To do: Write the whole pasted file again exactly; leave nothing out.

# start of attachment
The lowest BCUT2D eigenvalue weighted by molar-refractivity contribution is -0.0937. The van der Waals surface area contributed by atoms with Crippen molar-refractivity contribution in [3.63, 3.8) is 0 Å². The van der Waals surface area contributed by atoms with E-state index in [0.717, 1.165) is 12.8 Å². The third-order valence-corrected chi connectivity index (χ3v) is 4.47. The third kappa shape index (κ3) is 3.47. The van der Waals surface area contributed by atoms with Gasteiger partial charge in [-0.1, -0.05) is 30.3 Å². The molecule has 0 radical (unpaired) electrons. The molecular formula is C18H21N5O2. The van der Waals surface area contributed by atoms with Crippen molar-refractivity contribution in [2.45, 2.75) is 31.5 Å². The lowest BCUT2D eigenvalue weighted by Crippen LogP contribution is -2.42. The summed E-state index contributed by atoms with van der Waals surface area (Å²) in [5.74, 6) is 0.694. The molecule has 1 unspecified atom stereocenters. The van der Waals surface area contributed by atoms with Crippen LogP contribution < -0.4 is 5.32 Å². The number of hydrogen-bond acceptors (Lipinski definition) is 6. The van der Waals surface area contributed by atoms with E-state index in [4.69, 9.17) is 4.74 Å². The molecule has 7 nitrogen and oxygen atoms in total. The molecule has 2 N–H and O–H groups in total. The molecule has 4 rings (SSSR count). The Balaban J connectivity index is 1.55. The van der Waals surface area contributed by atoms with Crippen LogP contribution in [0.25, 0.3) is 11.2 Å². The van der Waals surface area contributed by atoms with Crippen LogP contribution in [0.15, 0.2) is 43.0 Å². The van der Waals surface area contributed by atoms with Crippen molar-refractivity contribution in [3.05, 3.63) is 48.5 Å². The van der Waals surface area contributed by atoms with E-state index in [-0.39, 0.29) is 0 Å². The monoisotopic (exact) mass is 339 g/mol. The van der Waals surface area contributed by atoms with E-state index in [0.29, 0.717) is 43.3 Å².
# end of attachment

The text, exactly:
The lowest BCUT2D eigenvalue weighted by molar-refractivity contribution is -0.0937. The van der Waals surface area contributed by atoms with Crippen molar-refractivity contribution in [3.63, 3.8) is 0 Å². The van der Waals surface area contributed by atoms with E-state index in [0.717, 1.165) is 12.8 Å². The third-order valence-corrected chi connectivity index (χ3v) is 4.47. The third kappa shape index (κ3) is 3.47. The van der Waals surface area contributed by atoms with Gasteiger partial charge in [-0.1, -0.05) is 30.3 Å². The molecule has 0 radical (unpaired) electrons. The molecular formula is C18H21N5O2. The van der Waals surface area contributed by atoms with Crippen molar-refractivity contribution in [2.45, 2.75) is 31.5 Å². The lowest BCUT2D eigenvalue weighted by Crippen LogP contribution is -2.42. The summed E-state index contributed by atoms with van der Waals surface area (Å²) in [5.74, 6) is 0.694. The molecule has 1 unspecified atom stereocenters. The van der Waals surface area contributed by atoms with Crippen LogP contribution < -0.4 is 5.32 Å². The number of hydrogen-bond acceptors (Lipinski definition) is 6. The van der Waals surface area contributed by atoms with E-state index in [4.69, 9.17) is 4.74 Å². The molecule has 7 nitrogen and oxygen atoms in total. The molecule has 2 N–H and O–H groups in total. The molecule has 4 rings (SSSR count). The Balaban J connectivity index is 1.55. The van der Waals surface area contributed by atoms with Crippen LogP contribution in [0.25, 0.3) is 11.2 Å². The van der Waals surface area contributed by atoms with Crippen LogP contribution in [0.15, 0.2) is 43.0 Å². The van der Waals surface area contributed by atoms with Crippen molar-refractivity contribution in [3.05, 3.63) is 48.5 Å². The van der Waals surface area contributed by atoms with E-state index in [-0.39, 0.29) is 0 Å². The monoisotopic (exact) mass is 339 g/mol. The van der Waals surface area contributed by atoms with E-state index in [0.29, 0.717) is 43.3 Å².